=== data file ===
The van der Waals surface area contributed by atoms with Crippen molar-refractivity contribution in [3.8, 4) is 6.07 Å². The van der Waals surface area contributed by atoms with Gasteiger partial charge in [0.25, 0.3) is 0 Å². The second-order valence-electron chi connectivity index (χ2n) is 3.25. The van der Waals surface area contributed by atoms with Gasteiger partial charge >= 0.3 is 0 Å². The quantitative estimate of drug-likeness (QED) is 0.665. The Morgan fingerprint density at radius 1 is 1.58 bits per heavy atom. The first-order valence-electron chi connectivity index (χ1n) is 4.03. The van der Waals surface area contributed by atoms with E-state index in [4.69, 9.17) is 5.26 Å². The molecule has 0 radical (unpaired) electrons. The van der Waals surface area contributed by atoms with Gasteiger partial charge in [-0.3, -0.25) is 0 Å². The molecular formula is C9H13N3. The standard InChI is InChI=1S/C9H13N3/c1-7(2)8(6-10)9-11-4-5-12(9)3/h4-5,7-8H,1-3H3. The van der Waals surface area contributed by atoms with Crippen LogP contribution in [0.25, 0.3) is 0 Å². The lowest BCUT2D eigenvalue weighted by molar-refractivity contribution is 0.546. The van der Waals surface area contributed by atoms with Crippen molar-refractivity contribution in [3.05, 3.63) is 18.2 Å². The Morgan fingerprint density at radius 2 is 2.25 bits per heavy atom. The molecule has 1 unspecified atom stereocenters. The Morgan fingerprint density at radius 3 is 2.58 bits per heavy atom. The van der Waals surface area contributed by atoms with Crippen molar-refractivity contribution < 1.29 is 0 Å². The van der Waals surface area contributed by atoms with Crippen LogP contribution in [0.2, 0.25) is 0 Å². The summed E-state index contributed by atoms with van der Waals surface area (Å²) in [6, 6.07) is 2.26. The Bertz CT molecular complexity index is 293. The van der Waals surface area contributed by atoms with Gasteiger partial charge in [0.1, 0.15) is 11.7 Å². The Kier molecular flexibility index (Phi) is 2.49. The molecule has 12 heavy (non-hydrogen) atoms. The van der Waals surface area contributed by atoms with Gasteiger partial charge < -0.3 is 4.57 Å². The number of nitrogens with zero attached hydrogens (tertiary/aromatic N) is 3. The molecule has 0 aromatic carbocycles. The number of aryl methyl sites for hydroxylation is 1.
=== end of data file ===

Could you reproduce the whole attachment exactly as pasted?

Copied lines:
The van der Waals surface area contributed by atoms with Crippen molar-refractivity contribution in [3.8, 4) is 6.07 Å². The van der Waals surface area contributed by atoms with Gasteiger partial charge in [0.25, 0.3) is 0 Å². The second-order valence-electron chi connectivity index (χ2n) is 3.25. The van der Waals surface area contributed by atoms with Gasteiger partial charge >= 0.3 is 0 Å². The quantitative estimate of drug-likeness (QED) is 0.665. The Morgan fingerprint density at radius 1 is 1.58 bits per heavy atom. The first-order valence-electron chi connectivity index (χ1n) is 4.03. The van der Waals surface area contributed by atoms with E-state index in [4.69, 9.17) is 5.26 Å². The molecule has 0 radical (unpaired) electrons. The van der Waals surface area contributed by atoms with Gasteiger partial charge in [-0.3, -0.25) is 0 Å². The molecular formula is C9H13N3. The standard InChI is InChI=1S/C9H13N3/c1-7(2)8(6-10)9-11-4-5-12(9)3/h4-5,7-8H,1-3H3. The van der Waals surface area contributed by atoms with Crippen LogP contribution in [0.25, 0.3) is 0 Å². The lowest BCUT2D eigenvalue weighted by molar-refractivity contribution is 0.546. The van der Waals surface area contributed by atoms with Crippen molar-refractivity contribution in [3.05, 3.63) is 18.2 Å². The Morgan fingerprint density at radius 2 is 2.25 bits per heavy atom. The molecule has 1 unspecified atom stereocenters. The Morgan fingerprint density at radius 3 is 2.58 bits per heavy atom. The van der Waals surface area contributed by atoms with Crippen molar-refractivity contribution < 1.29 is 0 Å². The van der Waals surface area contributed by atoms with Crippen LogP contribution in [0.2, 0.25) is 0 Å². The summed E-state index contributed by atoms with van der Waals surface area (Å²) in [6, 6.07) is 2.26. The Bertz CT molecular complexity index is 293. The van der Waals surface area contributed by atoms with Gasteiger partial charge in [0.1, 0.15) is 11.7 Å². The Kier molecular flexibility index (Phi) is 2.49. The molecule has 12 heavy (non-hydrogen) atoms. The van der Waals surface area contributed by atoms with Gasteiger partial charge < -0.3 is 4.57 Å². The number of nitrogens with zero attached hydrogens (tertiary/aromatic N) is 3. The molecule has 0 aromatic carbocycles. The number of aryl methyl sites for hydroxylation is 1.